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There are two primary exemptions that can be applied to farmland to mitigate inheritance tax burdens. These exemptions are known as Agricultural Property Relief (APR) and Business Property Relief (BPR).

APR comes into play when assessing the agricultural value of the land, applying specifically when the land is utilised for agricultural purposes. The duration of ownership and occupation necessary varies depending on the occupant. If the land is occupied by the owner or a company in which they possess a controlling stake, a period of 2 years is required. However, if the land is occupied by another party such as a tenant, the occupation period extends to 7 years.

On the other hand, BPR is applicable when the asset in question is employed in a business that is not primarily engaged in holding investments. In this case, a business with trading activities comprising over 50% of its operations would qualify for relief. BPR can be extended to cover the entire value of the land, including any development value. The specific rate of BPR depends on individual circumstances, and certain restrictions apply, making it advisable to seek professional advice to confirm a business’s eligibility for relief and determine the status of its assets.

A potential issue arises when land has been withdrawn from agricultural production for an extended period due to participation in an environmental scheme or project. Under the current regulations, such land is unlikely to qualify for agricultural property relief from inheritance tax. Previously, provisions were introduced within the APR rules to ensure that relief was not forfeited for past schemes, such as former set-aside land governed by The Habitat (Former Set-Aside Land) Regulations 1994.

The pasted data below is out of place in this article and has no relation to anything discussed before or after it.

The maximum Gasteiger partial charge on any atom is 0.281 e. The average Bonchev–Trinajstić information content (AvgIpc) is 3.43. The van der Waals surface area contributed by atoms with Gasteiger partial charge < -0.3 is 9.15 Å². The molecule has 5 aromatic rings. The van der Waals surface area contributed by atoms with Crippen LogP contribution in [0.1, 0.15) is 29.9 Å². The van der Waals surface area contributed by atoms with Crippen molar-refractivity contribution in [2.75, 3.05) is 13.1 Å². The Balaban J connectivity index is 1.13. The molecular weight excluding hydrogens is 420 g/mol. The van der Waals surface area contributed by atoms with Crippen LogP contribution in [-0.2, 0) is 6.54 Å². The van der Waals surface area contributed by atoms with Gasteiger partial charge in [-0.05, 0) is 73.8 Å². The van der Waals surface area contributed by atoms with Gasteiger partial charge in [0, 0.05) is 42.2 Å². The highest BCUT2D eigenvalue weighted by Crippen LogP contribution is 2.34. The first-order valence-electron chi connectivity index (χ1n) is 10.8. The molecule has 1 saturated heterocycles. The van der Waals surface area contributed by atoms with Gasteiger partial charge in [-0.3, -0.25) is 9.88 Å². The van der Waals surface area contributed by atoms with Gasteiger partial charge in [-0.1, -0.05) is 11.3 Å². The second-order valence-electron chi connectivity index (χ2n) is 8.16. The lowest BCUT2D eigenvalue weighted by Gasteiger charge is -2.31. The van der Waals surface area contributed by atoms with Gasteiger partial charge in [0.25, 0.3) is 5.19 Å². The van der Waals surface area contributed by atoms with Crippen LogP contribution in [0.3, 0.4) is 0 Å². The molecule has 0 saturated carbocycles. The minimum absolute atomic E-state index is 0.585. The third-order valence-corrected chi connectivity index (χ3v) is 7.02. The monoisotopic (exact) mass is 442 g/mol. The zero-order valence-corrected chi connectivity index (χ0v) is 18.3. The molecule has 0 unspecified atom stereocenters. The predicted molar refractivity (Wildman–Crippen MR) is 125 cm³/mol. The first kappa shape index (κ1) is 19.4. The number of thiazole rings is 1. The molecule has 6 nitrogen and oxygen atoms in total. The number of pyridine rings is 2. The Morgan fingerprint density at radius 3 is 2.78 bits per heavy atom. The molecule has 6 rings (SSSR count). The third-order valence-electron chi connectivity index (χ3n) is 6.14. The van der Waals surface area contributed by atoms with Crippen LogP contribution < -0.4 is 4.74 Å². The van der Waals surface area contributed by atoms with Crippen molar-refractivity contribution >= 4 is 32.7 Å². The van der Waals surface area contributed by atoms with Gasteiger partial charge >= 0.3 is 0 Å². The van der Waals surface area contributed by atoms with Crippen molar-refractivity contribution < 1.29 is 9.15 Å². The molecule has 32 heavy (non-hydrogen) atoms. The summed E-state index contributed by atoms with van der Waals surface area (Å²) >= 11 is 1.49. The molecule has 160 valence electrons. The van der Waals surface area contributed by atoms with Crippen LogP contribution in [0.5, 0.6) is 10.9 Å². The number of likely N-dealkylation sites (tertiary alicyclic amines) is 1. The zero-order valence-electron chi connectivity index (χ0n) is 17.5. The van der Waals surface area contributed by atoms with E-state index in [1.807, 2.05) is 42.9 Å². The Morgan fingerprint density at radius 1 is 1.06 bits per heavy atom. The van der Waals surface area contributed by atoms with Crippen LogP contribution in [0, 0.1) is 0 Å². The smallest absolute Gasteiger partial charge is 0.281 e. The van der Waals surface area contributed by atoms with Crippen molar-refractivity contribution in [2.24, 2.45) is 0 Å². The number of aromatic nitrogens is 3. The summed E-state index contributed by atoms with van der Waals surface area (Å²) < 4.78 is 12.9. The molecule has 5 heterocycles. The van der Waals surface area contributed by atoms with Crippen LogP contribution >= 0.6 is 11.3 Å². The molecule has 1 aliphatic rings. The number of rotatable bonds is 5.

However, the new Environmental Land Management Schemes in England, which compensate for environmental and climate-related services and benefits, namely the Sustainable Farming Incentive (SFI), Countryside Stewardship (CS), and Landscape Recovery, currently lack these provisions. Consequently, if land has been withdrawn from agricultural production for an extended period due to participation in an environmental scheme or project, it is unlikely to qualify for APR based on the current regulations. Nevertheless, owner-occupiers may still benefit from BPR if the land continues to be used within their business and their overall business activities do not predominantly involve making or holding investments. A specific concern arises when a non-farming landowner leases the land to a tenant, as BPR would not be applicable, and APR would be restricted to the portion of land still utilised for agricultural purposes.

A consultation addressing this matter, titled “Taxation of environmental land management and ecosystem service markets,” was issued in March, and the consultation period concluded on June 9th. It is therefore hopeful that a reasonable solution will be reached, potentially through the inclusion of specific provisions in the legislation to ensure that land involved in an Environmental Land Management Scheme can benefit from APR.